Image Credits: Digital Spy

Review: Jess Glynne Live (28/07/2017)

Image Credits: Digital Spy
Image Credits: Digital Spy

Do you live under a rock? If yes, have a nice day. If not, then you’ll be no stranger to the rich, warm and chocolatey tones that emanate from somewhere within the sweet breast of the delightfully down-to-earth Jess Glynne.

In her recent evening concert on the 28th July this year, the artist, who made her name as a feature on hit Clean Bandit record ‘Rather Be’ in 2014, burst into various famous venues worldwide, at the request of her own personal and growing fan base. Among these was York Racecourse.

In a performance that bordered on theatrical, complete with rhythm-sensitive mood lighting, an effective use of smoke and computerised backing screens, Glynne entranced concert-goers with the perfect blend of sleek showmanship and a deliciously vibrant set. Emerging head-to-toe in silver sequins from somewhere within the hazy folds of a smoke cloud, Glynne launches straight into a rendition of her first hit solo single, ‘Right Here’ (2014). A ripple of cheer breaks out and the atmosphere ignites and as the beat throbs throughout the venue.

Maintaining the feel-good tone of the performance, Glynne continues with her Clean Bandit collaboration single, choosing to accentuate the already-jazzy undertones with a solo by a live saxophonist, lending a deeper and more soulful feel to the pop song, truly making it her own.
Momentarily suspending the music to address her audience, Glynne breaks, welcoming her fans and making her apologies for the weather. I can’t help but feel, however, that the rain, adding so positively to the atmosphere as it does, is just another part of her carefully-staged performance…?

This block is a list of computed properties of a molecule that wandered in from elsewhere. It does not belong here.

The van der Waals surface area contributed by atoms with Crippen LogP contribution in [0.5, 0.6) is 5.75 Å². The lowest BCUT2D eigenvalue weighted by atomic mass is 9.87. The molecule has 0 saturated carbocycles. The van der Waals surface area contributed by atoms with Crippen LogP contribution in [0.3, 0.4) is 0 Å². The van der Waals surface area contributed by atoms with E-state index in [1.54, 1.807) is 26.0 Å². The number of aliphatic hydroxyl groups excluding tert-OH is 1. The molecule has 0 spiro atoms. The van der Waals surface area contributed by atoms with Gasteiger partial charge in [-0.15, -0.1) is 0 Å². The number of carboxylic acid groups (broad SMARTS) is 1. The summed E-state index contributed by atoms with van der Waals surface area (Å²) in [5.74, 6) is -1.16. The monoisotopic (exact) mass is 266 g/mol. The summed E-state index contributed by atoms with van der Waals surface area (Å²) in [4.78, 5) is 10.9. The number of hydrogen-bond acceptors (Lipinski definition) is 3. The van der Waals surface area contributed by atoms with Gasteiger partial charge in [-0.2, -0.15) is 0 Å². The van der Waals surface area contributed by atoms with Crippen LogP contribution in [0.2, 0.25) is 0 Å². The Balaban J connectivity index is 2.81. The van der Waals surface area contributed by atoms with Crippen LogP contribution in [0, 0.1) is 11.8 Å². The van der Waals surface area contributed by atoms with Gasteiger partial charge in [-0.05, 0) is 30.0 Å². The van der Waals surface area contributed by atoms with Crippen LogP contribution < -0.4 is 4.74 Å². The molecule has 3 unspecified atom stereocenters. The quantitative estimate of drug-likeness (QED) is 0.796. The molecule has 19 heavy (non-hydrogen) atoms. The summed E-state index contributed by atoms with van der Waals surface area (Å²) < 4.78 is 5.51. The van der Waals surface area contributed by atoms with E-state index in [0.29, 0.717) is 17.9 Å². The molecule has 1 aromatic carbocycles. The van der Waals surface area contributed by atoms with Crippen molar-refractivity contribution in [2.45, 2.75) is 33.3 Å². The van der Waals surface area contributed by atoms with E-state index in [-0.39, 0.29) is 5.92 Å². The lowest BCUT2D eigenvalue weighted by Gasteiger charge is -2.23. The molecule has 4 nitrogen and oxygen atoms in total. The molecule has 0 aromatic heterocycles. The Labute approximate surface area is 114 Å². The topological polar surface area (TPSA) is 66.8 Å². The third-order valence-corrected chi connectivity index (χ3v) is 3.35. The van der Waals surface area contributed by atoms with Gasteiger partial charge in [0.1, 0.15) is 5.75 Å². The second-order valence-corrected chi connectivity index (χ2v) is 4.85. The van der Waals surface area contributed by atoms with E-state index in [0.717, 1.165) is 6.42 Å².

What follows is a mixed sequence of Glynne’s own songs, mashups and covers including ‘No Rights No Wrongs’, ‘Ain’t Got Far To Go’ and ‘Love Me’ from her 2015 album I Laugh when I Cry seamlessly melting into a catchy cover of ‘Déjà vu’ (Beyoncé ft. Jay Z, 2006).
Whilst, as a front-woman, Glynne already comes across incredibly warm and personable, a huge part of her likeability stems from the emotive vulnerability in her voice which heightens the relatability of her songs. Slowing the pace with an acoustic ballad, ‘Real Love’ (2014), the full capacity of her incredibly velvety vocals are given undiluted focus, allowing the sentiment of her verse to really sink in.

The set-list is complemented by some light choreography that is, at once, polished yet undone, understated yet effective and really brought the whole performance together.

There certainly was no place I’d rather had been!

 

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Charlie McCullough

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